There’s a line of thought put forward by Neal Ford to help Java developers get over any hang-ups they may have with dynamic typing. If you like compile-type checking of your types, maybe you’re worried “that utter chaos would reign if we discard typing”. Neil’s argument is that: (a) unit testing is good; (b) 100% code coverage is good; therefore static typing buys you nothing:

“If you have pervasive testing, static typing == more typing. The static typing is nothing but a requirement to type extraneous code to satisfy a compiler that isn’t telling you anything interesting anymore.”

It’s a compelling argument (“[a]fter all, it’s the tests that tell you if your code [is] correct or not”), but I think it hides more that it reveals. My main concern is that the argument assumes there’s the same amount of testing in both the dynamic and static cases. That doesn’t seem to be true: if the compiler is catching cases that you need to test for in a dynamic language, then that’s more unit tests that need to be written.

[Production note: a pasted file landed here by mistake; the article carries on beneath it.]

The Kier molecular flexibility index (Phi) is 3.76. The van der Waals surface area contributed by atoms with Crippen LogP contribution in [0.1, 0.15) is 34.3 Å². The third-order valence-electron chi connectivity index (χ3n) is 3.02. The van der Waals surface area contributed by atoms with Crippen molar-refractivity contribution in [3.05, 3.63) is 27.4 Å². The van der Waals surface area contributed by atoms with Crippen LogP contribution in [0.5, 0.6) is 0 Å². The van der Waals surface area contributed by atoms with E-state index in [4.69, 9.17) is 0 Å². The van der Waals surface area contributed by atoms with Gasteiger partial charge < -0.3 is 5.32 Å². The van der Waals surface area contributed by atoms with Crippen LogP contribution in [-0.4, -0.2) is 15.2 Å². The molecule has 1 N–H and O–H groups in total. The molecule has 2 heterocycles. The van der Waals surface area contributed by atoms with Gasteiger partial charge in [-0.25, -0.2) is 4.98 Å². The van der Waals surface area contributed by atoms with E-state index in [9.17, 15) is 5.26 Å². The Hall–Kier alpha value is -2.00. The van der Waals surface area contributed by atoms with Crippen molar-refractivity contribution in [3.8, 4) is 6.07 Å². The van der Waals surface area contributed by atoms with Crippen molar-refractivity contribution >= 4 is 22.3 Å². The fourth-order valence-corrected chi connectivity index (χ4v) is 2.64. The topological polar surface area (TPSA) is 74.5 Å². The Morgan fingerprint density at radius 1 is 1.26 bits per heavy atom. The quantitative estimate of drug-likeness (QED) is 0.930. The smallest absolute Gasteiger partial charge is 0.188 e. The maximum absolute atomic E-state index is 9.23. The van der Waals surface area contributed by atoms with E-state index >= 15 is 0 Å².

Let me phrase this another way:

If you have static typing, dynamic typing == more testing. The dynamic typing is a requirement to type extraneous code to satisfy a code coverage tool that would otherwise have been caught by the compiler.

That’s not to knock dynamic languages (I know first-hand how damn productive Perl is): I’ll use dynamic languages some times, and static languages other times and admire them for what each can do for me in different situations. And it’s not to support the idea that 100% code coverage is an achievable goal in practice. It’s just that Neal Ford’s in principle argument doesn’t work for me.